Consumer Electronics Show: January 8, 1999

Ah, it's good to be home again. We have finally arrived at the Alexis Park complex, the enclave of specialty audio. It's a much more civilized venue than the Convention Center, but, here as there, new products prevail. Only drawback this year: Someone has apparently rerouted the airplane take-offs from nearby McCarran airport to directly overhead, making it tough to continue a conversation or demo for more than 5 minutes.

Martin-Logan has introduced several new affordable electrostatic-panel/dynamic-woofer hybrid loudspeakers: notably, the $1895 Scenario, which looks like the ReQuest's baby brother; and the Cinema, a $1295 center-channel speaker for video applications. M-L has also brought out the Script, a hybrid for rear-channel use that is light enough to hang on a wall. The system in action here is rounded out with a REL subwoofer in a surround-sound setup. It looks marvelous and sounds promising. Estimated time of arrival for the Scenario in dealers' showrooms is late March.

PS Audio has been revived, with what it claims is an entirely new category of products: AC power synthesizers. "It absolutely doesn't matter how bad the power you feed the Power Plant," claims company head Paul McGowan. "What you get out will be perfect." The devices deal with AC-borne noise not by filtration and suppression, but by generating a low-distortion, high-current AC waveform for audiophile and videophile equipment. The P300 lists at $895; its larger siblings, the P600 and P1200, list at $1495 and $2295, respectively. PS Audio is also actively recruiting dealers.

Linn has a new 500W mono amplifier hyped as "silent power," with a patented "noiseless" circuit design and stunning, ultracompact clamshell case with silver finish. Music on the go gets better: HeadRoom's Tyll Hertsens, eschewing his usual Hawaiian shirt for a suit and tie ("Hey, c'mon, guys---I had meetings, okay?") is hawking his new "AirHead," an ultralightweight portable headphone amplifier for $179, with a dedicated travel case (accommodating player, discs, batteries, and 'phones) for a mere $29 extra. The traveler-friendly system sounds awesome with Tyll's standard-issue Sennheiser HD 580 phones.

Valve Amplification Company is showing its $3490 Avatar, a 60Wpc integrated amp that includes a remote control, with EL34 outputs switchable from push-pull to triode/ultralinear mode. Yes, the "finest integrated amplifier ever made" includes an MM/high-output MC phono stage, and is being advertised as the solution for "budget-conscious music lovers."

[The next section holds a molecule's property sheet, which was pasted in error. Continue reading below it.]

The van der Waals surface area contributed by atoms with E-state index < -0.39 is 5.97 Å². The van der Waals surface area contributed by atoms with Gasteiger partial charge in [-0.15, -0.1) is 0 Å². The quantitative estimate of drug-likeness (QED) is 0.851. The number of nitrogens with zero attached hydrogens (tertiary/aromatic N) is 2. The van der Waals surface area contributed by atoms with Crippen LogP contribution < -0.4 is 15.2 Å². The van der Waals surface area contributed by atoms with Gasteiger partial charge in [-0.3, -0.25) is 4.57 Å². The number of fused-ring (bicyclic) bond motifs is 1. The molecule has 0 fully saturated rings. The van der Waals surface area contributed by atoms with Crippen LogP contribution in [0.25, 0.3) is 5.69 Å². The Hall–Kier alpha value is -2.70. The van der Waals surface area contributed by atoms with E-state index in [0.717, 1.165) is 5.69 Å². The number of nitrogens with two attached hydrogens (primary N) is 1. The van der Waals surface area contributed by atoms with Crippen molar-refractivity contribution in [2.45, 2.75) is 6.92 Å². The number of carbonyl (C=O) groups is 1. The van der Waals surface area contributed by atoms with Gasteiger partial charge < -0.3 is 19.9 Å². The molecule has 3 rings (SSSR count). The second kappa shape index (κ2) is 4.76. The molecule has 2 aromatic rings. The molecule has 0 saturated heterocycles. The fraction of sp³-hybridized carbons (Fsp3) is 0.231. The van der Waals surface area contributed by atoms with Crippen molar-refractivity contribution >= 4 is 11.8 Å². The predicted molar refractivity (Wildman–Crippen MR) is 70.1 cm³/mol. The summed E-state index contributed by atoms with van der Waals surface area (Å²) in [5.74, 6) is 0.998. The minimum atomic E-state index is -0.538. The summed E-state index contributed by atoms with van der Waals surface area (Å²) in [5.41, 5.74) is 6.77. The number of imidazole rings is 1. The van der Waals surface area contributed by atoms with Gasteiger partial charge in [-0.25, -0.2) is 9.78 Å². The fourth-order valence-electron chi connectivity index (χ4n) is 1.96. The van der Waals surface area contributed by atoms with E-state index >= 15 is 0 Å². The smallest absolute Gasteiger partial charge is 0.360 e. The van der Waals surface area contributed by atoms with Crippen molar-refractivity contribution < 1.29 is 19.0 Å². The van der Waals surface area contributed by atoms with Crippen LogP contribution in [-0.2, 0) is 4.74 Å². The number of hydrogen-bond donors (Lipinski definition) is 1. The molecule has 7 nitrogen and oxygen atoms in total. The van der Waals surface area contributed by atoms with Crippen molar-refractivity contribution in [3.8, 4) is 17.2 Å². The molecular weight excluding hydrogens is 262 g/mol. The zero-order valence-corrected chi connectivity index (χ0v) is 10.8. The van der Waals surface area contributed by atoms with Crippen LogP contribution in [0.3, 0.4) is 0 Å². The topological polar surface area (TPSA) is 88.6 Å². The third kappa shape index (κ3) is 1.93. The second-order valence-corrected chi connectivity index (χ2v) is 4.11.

We heard a marvelous 24/96 demo in the Moth Audio suite. Trish Turner's Bourbon Rain (Cardas Records) sounded impressive indeed through the $1925 HyperDac. Moth takes the prize for most outrageous retro design. Its M304tl class-A amplifier sports a massive transmitter tube as an output device (it doubles as a reading lamp), and nicely drives the $13,500/pair Crysalis loudspeaker, a high-efficiency two-way with a 15" woofer and a 60-lb ribbon tweeter. It had a bit of trouble reproducing our Massive Attack CD, but brought John Lennon's voice right into the room.

Diablo Acoustics' Steve Patzkowksi, of PolyCrystal fame, tells us he is now providing seamless, high-density, accoustically inert speaker housings for several high-end manufacturers. His Model 6, a large-ish stand-mounted two-way, has look and sound worthy of a visit.

Stevie Ray Vaughan's Couldn't Stand the Weather rocked through PBN Audio's new Montana KAS tower speaker. PBN has moved into the amplification market with a subsidiary company, Sierra Audio, whose statement product, the Everest monoblock, puts out 1200W into 8 ohms, and claims to operate in class-A up to 15W. At 180 lbs each and $19,500/pair, the Everest may not be every audiophile's cup of tea. A smaller amp, the 650W Denali, lists for a mere $15,000/pair.

Lars Christianson is now performing his always-amazing magic act at the Nordost suite, with MoonGlo Quattro Fil interconnect and Pulsar Points vibration-damping feet. The MoonGlo cable offers even better detail, pacing, and resolution than does the reference-quality SPM. Just when you think at least one little corner of the audio universe is stable, someone comes along and tips the tables over. Quattro Fil speaker cables are not available yet, says Lars, but may come along sometime this year. Mucho developmental difficulties, says he, but the project will come to fruition. The $600 Eldorado power cord proved its value this afternoon, as did the aluminum Pulsar Points, two-piece isolation feet for speakers and electronic components. The $100/4 price tag seems within reason for most audiophiles, but the $500/4 titanium version is reserved for the carriage trade. The titanium will be available in February, according to Christianson, who bucks a time-honored high-end tradition by playing less-than-perfect recordings. His view is that mediocre recordings of great music benefit the most from all this industry has to offer.

Houston-based Nova Audio, a relative newcomer to the Show with four years under its belt, has a nice line of solidly built, well-finished loudspeakers here---all of them with ScanSpeak drivers, a source of choice for many top-rung speaker makers. The $4990/pair Applause, a floorstanding two-way, sounded warm and natural driven by Conrad-Johnson Premier 12 amplifiers through Cardas Neutral Reference cables. A C-J DV-2b disc player and Premier 16LS preamp provided the signal. Our attention never wavered from Texas songbird Terri Hendrix during a 20-minute demo. More to come.

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